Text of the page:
Selling a car: Important financial information to transfer
Selling your old car or buying a new or second-hand model? You need to be on top of all your legal and financial information. Knowing whether you need to cancel certain policies, transfer them over to your new vehicle or if they’re automatically taken care of is important.
It is important to settle any outstanding debt on your car before you sell it, especially if you are buying it on HP, for example, because the loan is secured against the car. If you took out a personal loan to pay for your existing car, you will of course still be liable for remaining payments. If you want to settle a loan early, many providers make a charge for early redemption.
You can sort most information out online, such as vehicle tax and insurance to make sure you don’t get any nasty financial or legal surprises in the future.
Vehicle tax can no longer be transferred. You will get a refund of any whole months remaining while the new owner must tax the car themselves. As soon as you’ve sold your car you must tell the DVLA that you’re no longer the owner of the vehicle. This legally passes over the ownership and avoids you dealing with the hassle of being wrongly chased up for any speeding or parking offences that you’re not liable for.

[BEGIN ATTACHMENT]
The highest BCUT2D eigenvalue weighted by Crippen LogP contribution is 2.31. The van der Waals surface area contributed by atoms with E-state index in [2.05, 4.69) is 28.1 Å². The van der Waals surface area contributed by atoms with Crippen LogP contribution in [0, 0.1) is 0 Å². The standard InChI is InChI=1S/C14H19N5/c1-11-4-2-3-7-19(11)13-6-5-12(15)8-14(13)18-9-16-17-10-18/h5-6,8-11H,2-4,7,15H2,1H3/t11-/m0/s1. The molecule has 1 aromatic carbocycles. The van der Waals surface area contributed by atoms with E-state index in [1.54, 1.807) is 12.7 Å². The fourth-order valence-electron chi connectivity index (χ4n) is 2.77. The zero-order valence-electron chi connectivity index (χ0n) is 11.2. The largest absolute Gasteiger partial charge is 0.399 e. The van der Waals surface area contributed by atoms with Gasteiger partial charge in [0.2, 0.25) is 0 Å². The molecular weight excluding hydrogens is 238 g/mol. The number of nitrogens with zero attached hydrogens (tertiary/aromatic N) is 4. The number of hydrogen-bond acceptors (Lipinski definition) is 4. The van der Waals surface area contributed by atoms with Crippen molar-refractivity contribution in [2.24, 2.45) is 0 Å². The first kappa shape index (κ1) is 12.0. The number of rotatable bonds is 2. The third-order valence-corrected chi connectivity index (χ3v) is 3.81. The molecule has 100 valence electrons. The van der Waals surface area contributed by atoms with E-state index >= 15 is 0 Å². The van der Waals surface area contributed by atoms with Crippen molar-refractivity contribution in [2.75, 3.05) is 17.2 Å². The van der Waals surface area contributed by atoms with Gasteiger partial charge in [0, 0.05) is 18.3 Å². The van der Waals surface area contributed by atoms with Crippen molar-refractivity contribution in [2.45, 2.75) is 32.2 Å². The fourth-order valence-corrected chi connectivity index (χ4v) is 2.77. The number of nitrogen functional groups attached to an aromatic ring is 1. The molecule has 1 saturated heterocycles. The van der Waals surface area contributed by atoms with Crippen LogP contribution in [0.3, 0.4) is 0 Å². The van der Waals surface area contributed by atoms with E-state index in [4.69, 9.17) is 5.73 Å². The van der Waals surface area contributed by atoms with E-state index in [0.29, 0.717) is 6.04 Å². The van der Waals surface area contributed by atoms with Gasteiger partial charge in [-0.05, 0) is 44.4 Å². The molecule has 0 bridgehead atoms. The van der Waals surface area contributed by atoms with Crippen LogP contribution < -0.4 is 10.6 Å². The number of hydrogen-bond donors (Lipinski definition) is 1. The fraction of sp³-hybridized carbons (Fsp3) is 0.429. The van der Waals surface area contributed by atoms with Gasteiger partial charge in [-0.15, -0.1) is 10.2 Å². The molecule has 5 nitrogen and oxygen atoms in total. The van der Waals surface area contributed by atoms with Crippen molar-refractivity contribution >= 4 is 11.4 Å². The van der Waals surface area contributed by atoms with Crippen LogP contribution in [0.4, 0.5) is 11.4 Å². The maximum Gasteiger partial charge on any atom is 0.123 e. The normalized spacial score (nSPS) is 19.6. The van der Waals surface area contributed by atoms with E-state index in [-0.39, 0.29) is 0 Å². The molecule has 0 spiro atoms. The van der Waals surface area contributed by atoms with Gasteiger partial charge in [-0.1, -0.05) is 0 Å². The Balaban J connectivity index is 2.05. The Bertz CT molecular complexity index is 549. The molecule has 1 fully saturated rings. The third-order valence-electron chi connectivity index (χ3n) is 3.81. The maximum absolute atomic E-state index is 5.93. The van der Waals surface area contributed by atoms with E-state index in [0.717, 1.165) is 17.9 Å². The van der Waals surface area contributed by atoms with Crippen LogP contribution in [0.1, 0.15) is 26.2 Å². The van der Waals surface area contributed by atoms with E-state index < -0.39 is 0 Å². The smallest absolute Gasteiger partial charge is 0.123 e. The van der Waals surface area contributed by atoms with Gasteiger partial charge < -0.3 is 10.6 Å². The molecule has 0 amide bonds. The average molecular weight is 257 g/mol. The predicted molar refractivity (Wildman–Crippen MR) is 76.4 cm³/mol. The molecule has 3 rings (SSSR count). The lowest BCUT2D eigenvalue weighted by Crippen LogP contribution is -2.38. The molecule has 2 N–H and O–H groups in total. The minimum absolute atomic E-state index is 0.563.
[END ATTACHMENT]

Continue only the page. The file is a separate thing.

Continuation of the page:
The easiest way to do this is by informing the DVLA online when you sell a car.
If you prefer to do this offline you must:
1. Complete the new keeper details on the V5C form
2. Sign the declaration along with the buyer
3. Give the V5C/2 section to the buyer, which acts as proof of ownership until they receive a new V5C from the DVLA
4. Send the completed V5C to the DVLA
The quickest way is to tell the DVLA you’ve sold, transferred or bought a vehicle online. This way you receive instant confirmation that you’re no longer the vehicle keeper, while your tax refund and the new owner’s V5C form will arrive within three to five working days.
Car insurance is another legal requirement that you will need to either cancel or transfer across to your new vehicle. If you are selling your car and not buying a new one, then it’s a simple case of telling your insurer and stopping any payments. Monthly direct debits will be stopped, though there may be an admin charge for doing so, while if you pay annually it should be possible to get a refund for the months you don’t need cover but again there might be an admin charge.
If you’re buying a new car, most insurers allow you to change your policy to cover your new one. There can be a charge to do so and the premium may change depending on the insurance group of your new vehicle. If the premium jumps up massively, it can be worth comparing against other insurers before agreeing to the changes.
In most cases, breakdown cover is simply member based, so as long as you pay your annual or monthly fee you’ll still be covered, whatever car you’re driving. However, it can be worth letting your breakdown cover provider know if you’ve bought a new car, so they can keep their records up-to-date.
Ensure you have all the appropriate information on hand and are prepared to transfer over if you are looking to sell your car soon, so that everything runs smoothly.
Information correct at time of publication [06/2018]. Image courtesy of iStock.